Then they arrived at the country of the Gerasenes, which is opposite Galilee. As he stepped out on land, a man of the city who had demons met him. For a long time, he had worn no clothes, and he did not live in a house but in the tombs. When he saw Jesus, he fell down before him and shouted at the top of his voice, “What have you to do with me, Jesus, Son of the Most High God? I beg you, do not torment me”– for Jesus had commanded the unclean spirit to come out of the man. (For many times it had seized him; he was kept under guard and bound with chains and shackles, but he would break the bonds and be driven by the demon into the wilds.)
Jesus then asked him, “What is your name?” He said, “Legion”; for many demons had entered him. They begged him not to order them to go back into the abyss. Now there on the hillside a large herd of swine was feeding; and the demons begged Jesus to let them enter these. So he gave them permission. Then the demons came out of the man and entered the swine, and the herd rushed down the steep bank into the lake and was drowned. When the swineherds saw what had happened, they ran off and told it in the city and in the country.
Then people came out to see what had happened, and when they came to Jesus, they found the man from whom the demons had gone sitting at the feet of Jesus, clothed and in his right mind. And they were afraid. Those who had seen it told them how the one who had been possessed by demons had been healed.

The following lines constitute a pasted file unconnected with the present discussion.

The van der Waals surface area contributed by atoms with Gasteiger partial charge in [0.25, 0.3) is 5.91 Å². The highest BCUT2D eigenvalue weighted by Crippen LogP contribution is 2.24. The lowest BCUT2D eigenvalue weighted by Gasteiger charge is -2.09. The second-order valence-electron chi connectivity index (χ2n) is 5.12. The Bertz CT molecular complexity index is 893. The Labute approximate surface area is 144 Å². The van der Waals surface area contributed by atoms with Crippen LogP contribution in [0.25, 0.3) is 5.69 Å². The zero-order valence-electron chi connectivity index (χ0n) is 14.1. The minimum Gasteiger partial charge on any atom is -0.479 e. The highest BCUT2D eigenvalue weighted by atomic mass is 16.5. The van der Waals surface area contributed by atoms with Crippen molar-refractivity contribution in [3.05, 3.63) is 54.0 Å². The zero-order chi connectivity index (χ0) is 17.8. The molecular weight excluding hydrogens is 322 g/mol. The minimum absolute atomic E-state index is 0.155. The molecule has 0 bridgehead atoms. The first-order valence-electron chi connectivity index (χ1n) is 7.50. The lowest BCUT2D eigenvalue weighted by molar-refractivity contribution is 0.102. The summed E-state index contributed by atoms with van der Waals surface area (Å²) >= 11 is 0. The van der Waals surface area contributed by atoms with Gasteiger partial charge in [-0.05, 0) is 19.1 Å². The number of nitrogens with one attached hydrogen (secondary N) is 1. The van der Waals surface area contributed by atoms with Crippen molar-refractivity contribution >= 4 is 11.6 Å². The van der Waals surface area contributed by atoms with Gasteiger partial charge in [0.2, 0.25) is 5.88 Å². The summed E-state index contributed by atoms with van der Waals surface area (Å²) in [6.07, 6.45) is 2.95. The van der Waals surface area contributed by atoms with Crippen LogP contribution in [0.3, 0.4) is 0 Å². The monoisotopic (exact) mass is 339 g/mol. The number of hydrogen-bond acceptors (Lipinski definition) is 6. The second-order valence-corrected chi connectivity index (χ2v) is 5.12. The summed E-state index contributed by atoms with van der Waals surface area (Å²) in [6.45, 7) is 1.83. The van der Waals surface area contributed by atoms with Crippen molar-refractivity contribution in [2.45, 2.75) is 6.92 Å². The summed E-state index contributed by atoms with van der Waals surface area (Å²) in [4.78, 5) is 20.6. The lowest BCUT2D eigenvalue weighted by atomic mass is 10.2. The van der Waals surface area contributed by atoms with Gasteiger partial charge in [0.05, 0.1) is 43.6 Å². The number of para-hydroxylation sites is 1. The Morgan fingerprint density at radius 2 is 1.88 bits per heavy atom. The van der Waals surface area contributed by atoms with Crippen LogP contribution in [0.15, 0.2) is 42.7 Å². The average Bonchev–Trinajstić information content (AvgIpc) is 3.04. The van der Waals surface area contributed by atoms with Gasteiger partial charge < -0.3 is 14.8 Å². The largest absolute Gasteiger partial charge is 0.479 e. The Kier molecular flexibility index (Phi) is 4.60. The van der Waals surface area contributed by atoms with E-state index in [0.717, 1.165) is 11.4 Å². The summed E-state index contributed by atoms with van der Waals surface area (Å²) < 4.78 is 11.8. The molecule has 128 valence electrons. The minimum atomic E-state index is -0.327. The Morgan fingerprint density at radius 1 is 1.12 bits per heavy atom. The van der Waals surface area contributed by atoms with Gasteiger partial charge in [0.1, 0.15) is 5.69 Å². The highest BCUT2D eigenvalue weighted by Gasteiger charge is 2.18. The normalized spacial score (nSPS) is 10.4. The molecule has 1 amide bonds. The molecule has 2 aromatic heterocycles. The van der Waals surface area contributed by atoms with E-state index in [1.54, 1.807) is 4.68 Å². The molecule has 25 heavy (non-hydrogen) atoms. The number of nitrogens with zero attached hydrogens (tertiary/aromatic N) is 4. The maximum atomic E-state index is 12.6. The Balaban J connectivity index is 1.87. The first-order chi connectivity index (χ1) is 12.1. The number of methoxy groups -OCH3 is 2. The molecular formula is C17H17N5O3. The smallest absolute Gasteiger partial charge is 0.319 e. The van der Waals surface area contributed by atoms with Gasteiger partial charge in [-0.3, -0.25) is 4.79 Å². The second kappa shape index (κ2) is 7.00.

Then all the people of the surrounding country of the Gerasenes asked Jesus to leave them; for they were seized with great fear. So he got into the boat and returned. The man from whom the demons had gone begged that he might be with him; but Jesus sent him away, saying, “Return to your home, and declare how much God has done for you.” So he went away, proclaiming throughout the city how much Jesus had done for him.
The demons fear Jesus. The people are scared of him. The man who had been marginalized and an outcast sits at his feet in his right mind, fearless of Jesus. Put yourself in this story. Who do you relate to? You are not allowed to say, I’m a disciple, a passive observer of the story. If I’m honest, I am probably most like the people asking Jesus to go away. They saw great power that did not make sense to them. They saw someone who had caused a great loss of the swineherd. They saw someone who healed a person they had rejected.
I wonder if they were fearful of the unknown, or if they were uncomfortable with how Jesus loved and cared for someone they did not. Were they afraid or were they uncomfortable? There is a difference you know. Jesus calls us to love through the pouring out of our lives. That should spark some fear at the enormity of the call. It should also lead us to be okay with discomfort. Loving the broken, standing up for the oppressed, making sacrifices leads us to discomfort. We are usually not unsafe but rather uncomfortable in those moments. What will you do to be uncomfortable in the name of Christ today?
This week’s devotion is brought to you by Campbell University’s Center for Church & Community.